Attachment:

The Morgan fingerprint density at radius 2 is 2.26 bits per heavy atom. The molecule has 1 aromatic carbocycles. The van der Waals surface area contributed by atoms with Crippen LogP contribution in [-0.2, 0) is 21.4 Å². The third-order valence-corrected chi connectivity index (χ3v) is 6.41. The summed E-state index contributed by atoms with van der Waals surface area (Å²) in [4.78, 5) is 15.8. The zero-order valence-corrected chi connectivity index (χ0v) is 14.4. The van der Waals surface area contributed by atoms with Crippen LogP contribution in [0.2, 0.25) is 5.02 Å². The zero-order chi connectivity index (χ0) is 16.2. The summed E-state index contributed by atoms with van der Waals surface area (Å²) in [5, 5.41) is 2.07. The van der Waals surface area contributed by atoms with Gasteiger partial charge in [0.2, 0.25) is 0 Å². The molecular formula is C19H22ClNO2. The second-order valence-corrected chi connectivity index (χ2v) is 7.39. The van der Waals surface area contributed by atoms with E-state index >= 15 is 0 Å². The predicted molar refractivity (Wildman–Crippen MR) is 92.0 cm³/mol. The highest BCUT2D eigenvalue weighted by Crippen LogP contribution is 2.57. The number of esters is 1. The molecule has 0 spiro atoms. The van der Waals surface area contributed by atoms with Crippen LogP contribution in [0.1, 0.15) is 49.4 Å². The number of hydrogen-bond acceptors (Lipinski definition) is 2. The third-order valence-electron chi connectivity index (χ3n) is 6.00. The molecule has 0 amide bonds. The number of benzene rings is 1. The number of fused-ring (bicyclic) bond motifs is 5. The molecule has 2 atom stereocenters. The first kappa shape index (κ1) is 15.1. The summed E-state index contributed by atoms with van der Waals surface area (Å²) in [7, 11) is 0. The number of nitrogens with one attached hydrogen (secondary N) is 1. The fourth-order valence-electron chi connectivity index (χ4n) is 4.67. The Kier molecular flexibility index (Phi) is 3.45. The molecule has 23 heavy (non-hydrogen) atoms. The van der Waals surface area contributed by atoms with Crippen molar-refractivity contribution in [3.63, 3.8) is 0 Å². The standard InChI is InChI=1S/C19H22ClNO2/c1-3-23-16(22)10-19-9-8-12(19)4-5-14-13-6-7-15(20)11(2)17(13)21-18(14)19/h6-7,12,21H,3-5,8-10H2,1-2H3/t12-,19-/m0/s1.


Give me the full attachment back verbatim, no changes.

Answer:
The Morgan fingerprint density at radius 2 is 2.26 bits per heavy atom. The molecule has 1 aromatic carbocycles. The van der Waals surface area contributed by atoms with Crippen LogP contribution in [-0.2, 0) is 21.4 Å². The third-order valence-corrected chi connectivity index (χ3v) is 6.41. The summed E-state index contributed by atoms with van der Waals surface area (Å²) in [4.78, 5) is 15.8. The zero-order valence-corrected chi connectivity index (χ0v) is 14.4. The van der Waals surface area contributed by atoms with Crippen LogP contribution in [0.2, 0.25) is 5.02 Å². The zero-order chi connectivity index (χ0) is 16.2. The summed E-state index contributed by atoms with van der Waals surface area (Å²) in [5, 5.41) is 2.07. The van der Waals surface area contributed by atoms with Gasteiger partial charge in [0.2, 0.25) is 0 Å². The molecular formula is C19H22ClNO2. The second-order valence-corrected chi connectivity index (χ2v) is 7.39. The van der Waals surface area contributed by atoms with E-state index >= 15 is 0 Å². The predicted molar refractivity (Wildman–Crippen MR) is 92.0 cm³/mol. The highest BCUT2D eigenvalue weighted by Crippen LogP contribution is 2.57. The number of esters is 1. The molecule has 0 spiro atoms. The van der Waals surface area contributed by atoms with Crippen LogP contribution in [0.1, 0.15) is 49.4 Å². The number of hydrogen-bond acceptors (Lipinski definition) is 2. The third-order valence-electron chi connectivity index (χ3n) is 6.00. The molecule has 0 amide bonds. The number of benzene rings is 1. The number of fused-ring (bicyclic) bond motifs is 5. The molecule has 2 atom stereocenters. The first kappa shape index (κ1) is 15.1. The summed E-state index contributed by atoms with van der Waals surface area (Å²) in [7, 11) is 0. The number of nitrogens with one attached hydrogen (secondary N) is 1. The fourth-order valence-electron chi connectivity index (χ4n) is 4.67. The Kier molecular flexibility index (Phi) is 3.45. The molecule has 23 heavy (non-hydrogen) atoms. The van der Waals surface area contributed by atoms with Crippen molar-refractivity contribution in [3.63, 3.8) is 0 Å². The standard InChI is InChI=1S/C19H22ClNO2/c1-3-23-16(22)10-19-9-8-12(19)4-5-14-13-6-7-15(20)11(2)17(13)21-18(14)19/h6-7,12,21H,3-5,8-10H2,1-2H3/t12-,19-/m0/s1.